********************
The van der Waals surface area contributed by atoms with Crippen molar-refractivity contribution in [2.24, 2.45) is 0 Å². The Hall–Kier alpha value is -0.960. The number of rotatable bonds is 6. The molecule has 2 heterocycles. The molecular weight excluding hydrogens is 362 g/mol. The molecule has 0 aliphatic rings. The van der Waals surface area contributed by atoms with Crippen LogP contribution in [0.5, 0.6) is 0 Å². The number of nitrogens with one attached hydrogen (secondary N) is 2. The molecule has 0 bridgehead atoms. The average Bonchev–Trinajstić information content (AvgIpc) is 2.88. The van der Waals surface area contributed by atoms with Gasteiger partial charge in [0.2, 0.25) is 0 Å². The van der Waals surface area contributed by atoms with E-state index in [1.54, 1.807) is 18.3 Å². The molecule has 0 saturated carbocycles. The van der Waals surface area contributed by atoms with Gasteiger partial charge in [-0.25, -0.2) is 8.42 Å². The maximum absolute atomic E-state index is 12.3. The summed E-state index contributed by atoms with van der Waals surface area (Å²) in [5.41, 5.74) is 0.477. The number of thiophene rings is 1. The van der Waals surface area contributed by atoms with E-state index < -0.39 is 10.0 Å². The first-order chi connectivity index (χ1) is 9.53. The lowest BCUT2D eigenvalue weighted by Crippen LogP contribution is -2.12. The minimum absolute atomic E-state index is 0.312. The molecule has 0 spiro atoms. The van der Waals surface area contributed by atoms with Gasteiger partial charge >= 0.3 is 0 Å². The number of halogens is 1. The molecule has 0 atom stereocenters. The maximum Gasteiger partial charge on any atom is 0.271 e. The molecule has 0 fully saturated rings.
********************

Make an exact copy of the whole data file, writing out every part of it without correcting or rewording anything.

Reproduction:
The van der Waals surface area contributed by atoms with Crippen molar-refractivity contribution in [2.24, 2.45) is 0 Å². The Hall–Kier alpha value is -0.960. The number of rotatable bonds is 6. The molecule has 2 heterocycles. The molecular weight excluding hydrogens is 362 g/mol. The molecule has 0 aliphatic rings. The van der Waals surface area contributed by atoms with Crippen LogP contribution in [0.5, 0.6) is 0 Å². The number of nitrogens with one attached hydrogen (secondary N) is 2. The molecule has 0 bridgehead atoms. The average Bonchev–Trinajstić information content (AvgIpc) is 2.88. The van der Waals surface area contributed by atoms with Gasteiger partial charge in [0.2, 0.25) is 0 Å². The van der Waals surface area contributed by atoms with E-state index in [1.54, 1.807) is 18.3 Å². The molecule has 0 saturated carbocycles. The van der Waals surface area contributed by atoms with Gasteiger partial charge in [-0.25, -0.2) is 8.42 Å². The maximum absolute atomic E-state index is 12.3. The summed E-state index contributed by atoms with van der Waals surface area (Å²) in [5.41, 5.74) is 0.477. The number of thiophene rings is 1. The van der Waals surface area contributed by atoms with E-state index < -0.39 is 10.0 Å². The first-order chi connectivity index (χ1) is 9.53. The lowest BCUT2D eigenvalue weighted by Crippen LogP contribution is -2.12. The minimum absolute atomic E-state index is 0.312. The molecule has 0 spiro atoms. The van der Waals surface area contributed by atoms with Gasteiger partial charge >= 0.3 is 0 Å². The number of halogens is 1. The molecule has 0 atom stereocenters. The maximum Gasteiger partial charge on any atom is 0.271 e. The molecule has 0 fully saturated rings.